It's Called "Advanced," So I Should Do It, Right? Learn About the Pros and Cons of Advanced Framing--BYHYU 016
One of the most important decisions that will made about the construction of your home is what type of framing it will have. And granted, it’s not one of the most exciting decisions, but it is one of the most IMPORTANT ones. How your home is framed will significantly impact your wallet, both during and after construction. The framing impacts the energy efficiency and comfort of your home and it has some impact on the environment, depending on how much material is used and wasted during construction.
My goal, of course, is not to make us experts, not to train us to go to the job site with a hammer in hand and act as framing carpenters (that’s what the framing crew is for). My goal is to give you a good overview and foundation of knowledge that will help us intelligently converse with our contractors about our construction options, in this case the option of advanced framing.
You know, I think it's such a shame that most people think more about the options on a car they are thinking about buying or a vacation they are planning on taking than they do about the options for their new house, the biggest investment they will probably ever make. So, kudos to you for educating yourself.
Before we learn about advanced framing, let’s go over some pro terms. They are all framing terms. There are a gazillion pro terms related to framing, but I’ll quickly define just a few of them today.
Our first term is wall studs. Now most of you know what a wall stud is, but for the sake of being complete, let me give the proper definition.
Wall studs are a collections of vertical framing members that are the fundamental elements of wall framing. Wall studs are often 2x4 or 2x6 pieces of lumber that are spaced apart equally and are hidden behind drywall once construction is complete.
Joists: Smaller beams, set on edge and arranged in parallel. Joists are used to support floor and ceiling elements. That’s why you’ll sometimes hear the terms floor joists or ceiling joists.
Top Plate: The top plate is the top of a stud wall. It’s that simple. And guess what the bottom plate is. It's the bottom of a stud wall.
Header: Headers are pieces of lumber installed at the of top of window and door openings. Like our heads are to top of our bodies, the header is the top of window or door openings.
So, in summary, a wall is a collection of studs (usually 2x4 or 2x6 pieces of lumber) that are equally spaced and sandwiched between top and bottom plates. Joists are arranged in horizontal rows to support floors and ceilings, and headers are at the top of window and door openings. Now, let’s talk about the pros and cons of advanced framing.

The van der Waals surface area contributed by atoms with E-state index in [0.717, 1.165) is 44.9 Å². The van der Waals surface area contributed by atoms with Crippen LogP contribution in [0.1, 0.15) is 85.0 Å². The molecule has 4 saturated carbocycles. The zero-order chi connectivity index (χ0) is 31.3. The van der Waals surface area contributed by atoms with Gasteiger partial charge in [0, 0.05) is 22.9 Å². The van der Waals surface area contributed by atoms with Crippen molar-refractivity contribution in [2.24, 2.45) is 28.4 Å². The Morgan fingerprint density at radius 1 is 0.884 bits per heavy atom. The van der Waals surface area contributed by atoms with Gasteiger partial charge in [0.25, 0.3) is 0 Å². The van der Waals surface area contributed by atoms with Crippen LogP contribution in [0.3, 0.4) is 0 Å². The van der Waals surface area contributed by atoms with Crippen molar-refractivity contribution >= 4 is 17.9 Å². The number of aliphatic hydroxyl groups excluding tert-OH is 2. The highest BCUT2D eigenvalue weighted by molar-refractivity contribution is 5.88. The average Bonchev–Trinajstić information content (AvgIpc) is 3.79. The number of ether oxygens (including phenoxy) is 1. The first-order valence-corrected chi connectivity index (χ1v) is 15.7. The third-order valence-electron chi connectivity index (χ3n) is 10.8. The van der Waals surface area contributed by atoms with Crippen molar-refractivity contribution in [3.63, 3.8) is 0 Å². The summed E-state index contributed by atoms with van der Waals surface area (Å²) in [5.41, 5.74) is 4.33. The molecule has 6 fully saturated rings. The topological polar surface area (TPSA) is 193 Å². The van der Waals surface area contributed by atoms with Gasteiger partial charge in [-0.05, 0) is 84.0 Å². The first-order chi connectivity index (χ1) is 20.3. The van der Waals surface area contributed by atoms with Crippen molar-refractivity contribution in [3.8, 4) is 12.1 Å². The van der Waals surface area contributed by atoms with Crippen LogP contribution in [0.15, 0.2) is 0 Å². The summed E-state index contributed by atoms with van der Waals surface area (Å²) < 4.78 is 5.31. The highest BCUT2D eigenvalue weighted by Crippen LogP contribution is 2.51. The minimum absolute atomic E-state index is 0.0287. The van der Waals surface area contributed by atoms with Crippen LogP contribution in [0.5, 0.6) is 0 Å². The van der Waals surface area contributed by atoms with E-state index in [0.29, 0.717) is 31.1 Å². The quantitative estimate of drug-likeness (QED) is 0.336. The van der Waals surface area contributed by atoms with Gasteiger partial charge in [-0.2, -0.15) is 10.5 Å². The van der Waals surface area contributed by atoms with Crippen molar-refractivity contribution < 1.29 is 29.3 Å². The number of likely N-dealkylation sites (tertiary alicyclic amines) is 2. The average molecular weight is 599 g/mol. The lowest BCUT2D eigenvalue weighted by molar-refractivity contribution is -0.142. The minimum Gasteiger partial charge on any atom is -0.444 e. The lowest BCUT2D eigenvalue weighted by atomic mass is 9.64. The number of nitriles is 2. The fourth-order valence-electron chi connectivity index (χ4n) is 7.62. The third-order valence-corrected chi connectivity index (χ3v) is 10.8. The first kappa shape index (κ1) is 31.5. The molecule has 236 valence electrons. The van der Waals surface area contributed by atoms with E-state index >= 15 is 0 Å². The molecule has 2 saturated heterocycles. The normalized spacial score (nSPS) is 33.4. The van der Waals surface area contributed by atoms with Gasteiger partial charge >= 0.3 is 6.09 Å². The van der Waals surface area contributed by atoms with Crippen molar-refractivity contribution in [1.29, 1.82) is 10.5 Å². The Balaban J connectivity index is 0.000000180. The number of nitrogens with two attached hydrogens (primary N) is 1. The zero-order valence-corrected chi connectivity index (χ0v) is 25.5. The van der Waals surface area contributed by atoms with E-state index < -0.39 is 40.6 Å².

Critics of traditional framing say the process uses too much wood—more than is necessary, which not only increases your lumber bill, but also your utility bill, since wood is a bad insulator.
In traditional framing, lumber accounts for about 25% of the wall volume. Traditionally framed walls typically use 2x4 wall studs on 16 inch centers, meaning the wall studs are 16 inches apart.
As a way to help builders decrease the amount of lumber used so they could reduce costs, Advanced Framing (AF) was developed decades ago. AF was the brain child of HUD, the US Department of Housing and Urban Development. More recently, those interested in energy efficient and green building practices have adopted AF. Instead of traditional 2x4 studs on 16 inch centers, AF uses 2x6 wall studs on 24 inch centers. This not only uses less lumber, but it provides wider and deeper cavities for insulation.
So, Advanced Framing, also called optimum value engineering, increases the insulating capacity, or R-value, of walls and, to some extent, AF reduces thermal bridging. Ok, Pop Quiz: What are thermal bridges?
I first defined thermal bridges in episode 10 when Ben Adam Smith and I talked about green building and I mentioned thermal bridges again last week in episode 15. Do you remember what thermal bridges are?
Thermal bridges are bad. They’re weaknesses within the home’s structure where heat is transferred at an increased rate. Think of them as actual bridges where heat can easily cross from inside the house to outside and vice versa.
Heat moves through wood four times faster than it moves through insulation, so less wood equals less heat transfer. And less heat transfer translates into a house that is more temperature-stable and more comfortable.
Since we’re talking about thermal bridges, let’s review what a thermal break is. A thermal break is a good thing. It BREAKS the the thermal bridge so heat cannot readily cross. Good insulation provides a thermal break.